Tuesday, January 19, 2016 2:07 PM / ARM Research
Today we delve further into the domestic portion of ARM’s core strategy document – the Nigeria Strategy Report. In this piece, present ARM’s review of the fiscal picture over 2015 and outlook expected on same for the 2016.
Federally collected revenue over 9M 15 fell short of budget (-13%) largely on the back of overly optimistic projections for customs and VAT which weighed on non-oil receipts. Similarly, oil revenue was 10% shy of target on lower oil prices and production. Nonetheless, amid a
N211 billion special NLNG tax inflow, FG’s retained revenue of N2.3 trillion was only 9% lower than estimate. This was however much lower than about ~ N3.1 trillion in total expenditure over the period (Recurrent: N2.7 trillion, Capex: N722 billion) with the resulting fiscal deficit financed through CBN loan ( N600 billion) and domestic bond issuance ( N318 billion). Meanwhile fiscal pressures to states were much more amplified as ISPO and other deductions weighed on SGs FAAC revenues which dropped by as much as 40%.
Towards the end of 2015, the President presented the 2016 budget with a planned cumulative expenditure of
N6.1 trillion (Recurrent: N4.3 trillion Capex: N1.8 trillion) which was focused on attaining macroeconomic & fiscal stability such reforming the oil and gas sector as well as social and infrastructure development.
Notwithstanding lower oil price benchmark (-27% YoY to $38/bbl), FG’s revenue is estimated to climb by 12% YoY to
N3.9 trillion in 2016 largely on the back of what ARM sees as optimistic non-oil proceeds (+20% relative to 2015 projections). As a result, they see actual fiscal deficit for 2016 to be much higher than projected N2.2 trillion.
Low customs and VAT underpin revenue shortfall
Federally collected revenue of N4.4 trillion in the first 9 months of 2015 is 13% below budget projections primarily due to lower than expected non-oil receipts of N2.0 trillion (-23% short of projections). The shortfall in non-oil receipts was driven by lower than-estimated receipts from customs (31%) and VAT (40%).
Importantly, both shortfalls are more symptomatic of aggressive projections with 2015’s targets set at least 50% higher than actual receipts in each of the last two years. That said, cumulative non-oil receipts is 10% higher than the corresponding period in 2014. On the other hand, despite further declines in oil prices and output running 10% shy of target, oil & gas receipts of N2.7 trillion (-36.4% lower YoY) is only 6% short of projections, flattered by the cut back on JV cash calls (15% shy of proposed).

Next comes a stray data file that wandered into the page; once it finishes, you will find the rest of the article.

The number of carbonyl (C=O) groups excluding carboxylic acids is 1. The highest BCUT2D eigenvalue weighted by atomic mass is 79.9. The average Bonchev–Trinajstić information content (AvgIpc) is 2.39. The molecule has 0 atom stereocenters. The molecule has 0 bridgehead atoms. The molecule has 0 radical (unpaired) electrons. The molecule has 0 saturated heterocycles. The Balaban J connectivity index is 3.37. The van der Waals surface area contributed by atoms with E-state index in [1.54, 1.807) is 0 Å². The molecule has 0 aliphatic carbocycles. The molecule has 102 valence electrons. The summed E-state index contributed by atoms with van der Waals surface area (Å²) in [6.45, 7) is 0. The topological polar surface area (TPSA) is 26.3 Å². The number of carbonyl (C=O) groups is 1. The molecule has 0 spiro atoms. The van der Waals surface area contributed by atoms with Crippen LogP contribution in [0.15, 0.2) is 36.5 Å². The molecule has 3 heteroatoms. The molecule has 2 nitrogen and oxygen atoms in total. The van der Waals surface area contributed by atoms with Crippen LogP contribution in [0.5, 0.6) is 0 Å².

Figure 1: Deviation of federally collected revenue from budget projections
…as NLNG taxes buoy FG’s revenue
Although the lower revenue translated into lower FAAC across the tiers of government, FG’s retained revenue (N2.3 trillion as at 9M 15) is only 9% lower than estimate buoyed by N211 billion special NLNG tax distributed in July 2015. However, with nearly ~N3.1 trillion in expenditure over the first nine months (91% budget implementation) fiscal deficit came in at ~N1 trillion. Mirroring historic trends, budget implementation was skewed in favour of recurrent spend (N2.7 trillion) which ran 6% ahead of projections primarily on higher debt service.
This outcome fits the prognosis in our H2 15 Strategy Report where we noted that the refinancing of maturing paper at significantly higher interest rates (15%) would exert upward pressure on FG’s debt service bill. Indeed, actual debt service of N908 billion as at 9M 2015 is 30% ahead of budget estimates but the run rate is in line with our estimate of N1.1 to N1.3 trillion. Also mirroring recent trends is the paltry capex budget (N722 billion) which was only ~36% implemented due to funding challenges. Interestingly, the FG relied on a CBN loan to fund more than 60% of the N1 trillion fiscal deficit with the balance largely sourced from the domestic credit market. Consequently, the FG (via the DMO) issued only about 60% of the budgeted N530 billion new borrowing for 2015. Although terms of the CBN’s advance are not available, the FG’s reliance on this route highlights its disposition on accumulating public debt at “high cost”. Buttressing this cost aversion, the DMO sold only 77% of planned bond offer in Q3 15 due to elevated marginal rates of 15.5% on average, while selling 33% more than was planned in the last quarter, when rates were 400bps lower.
Table 1: 2015 Federally collected revenue: Budgeted (B) vs. Actual (A)